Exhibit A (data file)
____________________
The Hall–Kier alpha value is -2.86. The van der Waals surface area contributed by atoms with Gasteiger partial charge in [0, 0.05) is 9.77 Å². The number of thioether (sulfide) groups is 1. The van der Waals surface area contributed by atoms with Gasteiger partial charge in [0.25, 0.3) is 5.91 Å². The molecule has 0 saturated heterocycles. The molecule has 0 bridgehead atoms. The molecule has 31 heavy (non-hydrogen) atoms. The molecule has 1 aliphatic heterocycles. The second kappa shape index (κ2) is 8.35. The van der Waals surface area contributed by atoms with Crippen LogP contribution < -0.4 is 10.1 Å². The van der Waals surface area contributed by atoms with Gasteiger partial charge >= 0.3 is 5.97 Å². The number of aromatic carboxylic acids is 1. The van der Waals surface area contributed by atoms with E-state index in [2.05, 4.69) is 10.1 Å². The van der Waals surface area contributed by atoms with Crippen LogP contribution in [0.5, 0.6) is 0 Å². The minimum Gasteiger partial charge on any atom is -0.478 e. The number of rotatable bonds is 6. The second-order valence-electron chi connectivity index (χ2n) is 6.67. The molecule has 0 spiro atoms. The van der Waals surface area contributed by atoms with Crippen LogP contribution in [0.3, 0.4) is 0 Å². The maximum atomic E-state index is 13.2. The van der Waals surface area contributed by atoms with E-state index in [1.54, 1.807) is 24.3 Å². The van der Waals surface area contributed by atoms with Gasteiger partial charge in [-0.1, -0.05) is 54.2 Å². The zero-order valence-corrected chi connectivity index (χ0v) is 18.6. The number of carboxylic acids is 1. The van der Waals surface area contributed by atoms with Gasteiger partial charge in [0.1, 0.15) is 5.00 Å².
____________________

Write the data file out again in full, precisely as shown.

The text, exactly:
The Hall–Kier alpha value is -2.86. The van der Waals surface area contributed by atoms with Gasteiger partial charge in [0, 0.05) is 9.77 Å². The number of thioether (sulfide) groups is 1. The van der Waals surface area contributed by atoms with Gasteiger partial charge in [0.25, 0.3) is 5.91 Å². The molecule has 0 saturated heterocycles. The molecule has 0 bridgehead atoms. The molecule has 31 heavy (non-hydrogen) atoms. The molecule has 1 aliphatic heterocycles. The second kappa shape index (κ2) is 8.35. The van der Waals surface area contributed by atoms with Crippen LogP contribution < -0.4 is 10.1 Å². The van der Waals surface area contributed by atoms with Gasteiger partial charge >= 0.3 is 5.97 Å². The number of aromatic carboxylic acids is 1. The van der Waals surface area contributed by atoms with E-state index in [2.05, 4.69) is 10.1 Å². The van der Waals surface area contributed by atoms with Crippen LogP contribution in [0.5, 0.6) is 0 Å². The minimum Gasteiger partial charge on any atom is -0.478 e. The number of rotatable bonds is 6. The second-order valence-electron chi connectivity index (χ2n) is 6.67. The molecule has 0 spiro atoms. The van der Waals surface area contributed by atoms with Crippen LogP contribution in [0.3, 0.4) is 0 Å². The maximum atomic E-state index is 13.2. The van der Waals surface area contributed by atoms with E-state index in [1.54, 1.807) is 24.3 Å². The van der Waals surface area contributed by atoms with Gasteiger partial charge in [-0.1, -0.05) is 54.2 Å². The zero-order valence-corrected chi connectivity index (χ0v) is 18.6. The number of carboxylic acids is 1. The van der Waals surface area contributed by atoms with Gasteiger partial charge in [0.1, 0.15) is 5.00 Å².